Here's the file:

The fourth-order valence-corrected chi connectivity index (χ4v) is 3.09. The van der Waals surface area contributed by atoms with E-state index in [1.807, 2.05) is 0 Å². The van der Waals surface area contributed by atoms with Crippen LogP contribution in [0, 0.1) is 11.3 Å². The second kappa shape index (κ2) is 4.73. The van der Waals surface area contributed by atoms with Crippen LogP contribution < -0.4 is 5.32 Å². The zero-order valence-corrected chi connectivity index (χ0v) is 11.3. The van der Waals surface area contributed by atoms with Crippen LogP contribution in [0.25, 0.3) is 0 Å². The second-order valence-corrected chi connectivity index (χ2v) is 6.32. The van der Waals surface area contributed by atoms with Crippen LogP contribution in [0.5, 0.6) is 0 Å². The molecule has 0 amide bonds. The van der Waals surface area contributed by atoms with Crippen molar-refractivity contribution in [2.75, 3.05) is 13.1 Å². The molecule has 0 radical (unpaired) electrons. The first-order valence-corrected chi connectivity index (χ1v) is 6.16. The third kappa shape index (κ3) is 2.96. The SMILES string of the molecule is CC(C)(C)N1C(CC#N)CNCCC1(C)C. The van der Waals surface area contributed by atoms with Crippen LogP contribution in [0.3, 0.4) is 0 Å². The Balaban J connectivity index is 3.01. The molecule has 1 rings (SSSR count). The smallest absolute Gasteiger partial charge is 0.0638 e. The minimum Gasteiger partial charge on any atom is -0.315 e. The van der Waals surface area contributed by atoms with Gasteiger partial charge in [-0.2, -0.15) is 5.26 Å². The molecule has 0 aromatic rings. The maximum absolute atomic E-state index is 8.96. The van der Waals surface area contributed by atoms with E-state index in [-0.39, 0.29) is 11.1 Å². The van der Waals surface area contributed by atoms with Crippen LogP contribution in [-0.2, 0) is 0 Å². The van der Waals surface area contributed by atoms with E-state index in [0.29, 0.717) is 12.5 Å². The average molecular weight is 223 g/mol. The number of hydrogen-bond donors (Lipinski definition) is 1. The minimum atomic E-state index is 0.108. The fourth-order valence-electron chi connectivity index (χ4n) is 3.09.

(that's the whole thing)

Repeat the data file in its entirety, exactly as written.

The fourth-order valence-corrected chi connectivity index (χ4v) is 3.09. The van der Waals surface area contributed by atoms with E-state index in [1.807, 2.05) is 0 Å². The van der Waals surface area contributed by atoms with Crippen LogP contribution in [0, 0.1) is 11.3 Å². The second kappa shape index (κ2) is 4.73. The van der Waals surface area contributed by atoms with Crippen LogP contribution < -0.4 is 5.32 Å². The zero-order valence-corrected chi connectivity index (χ0v) is 11.3. The van der Waals surface area contributed by atoms with Crippen LogP contribution in [0.25, 0.3) is 0 Å². The second-order valence-corrected chi connectivity index (χ2v) is 6.32. The van der Waals surface area contributed by atoms with Crippen LogP contribution in [0.5, 0.6) is 0 Å². The molecule has 0 amide bonds. The van der Waals surface area contributed by atoms with Crippen molar-refractivity contribution in [2.75, 3.05) is 13.1 Å². The molecule has 0 radical (unpaired) electrons. The first-order valence-corrected chi connectivity index (χ1v) is 6.16. The third kappa shape index (κ3) is 2.96. The SMILES string of the molecule is CC(C)(C)N1C(CC#N)CNCCC1(C)C. The van der Waals surface area contributed by atoms with Crippen LogP contribution in [0.3, 0.4) is 0 Å². The Balaban J connectivity index is 3.01. The molecule has 1 rings (SSSR count). The smallest absolute Gasteiger partial charge is 0.0638 e. The minimum Gasteiger partial charge on any atom is -0.315 e. The van der Waals surface area contributed by atoms with Gasteiger partial charge in [-0.2, -0.15) is 5.26 Å². The molecule has 0 aromatic rings. The maximum absolute atomic E-state index is 8.96. The van der Waals surface area contributed by atoms with E-state index in [-0.39, 0.29) is 11.1 Å². The van der Waals surface area contributed by atoms with Crippen LogP contribution in [-0.2, 0) is 0 Å². The van der Waals surface area contributed by atoms with E-state index in [0.29, 0.717) is 12.5 Å². The average molecular weight is 223 g/mol. The number of hydrogen-bond donors (Lipinski definition) is 1. The minimum atomic E-state index is 0.108. The fourth-order valence-electron chi connectivity index (χ4n) is 3.09.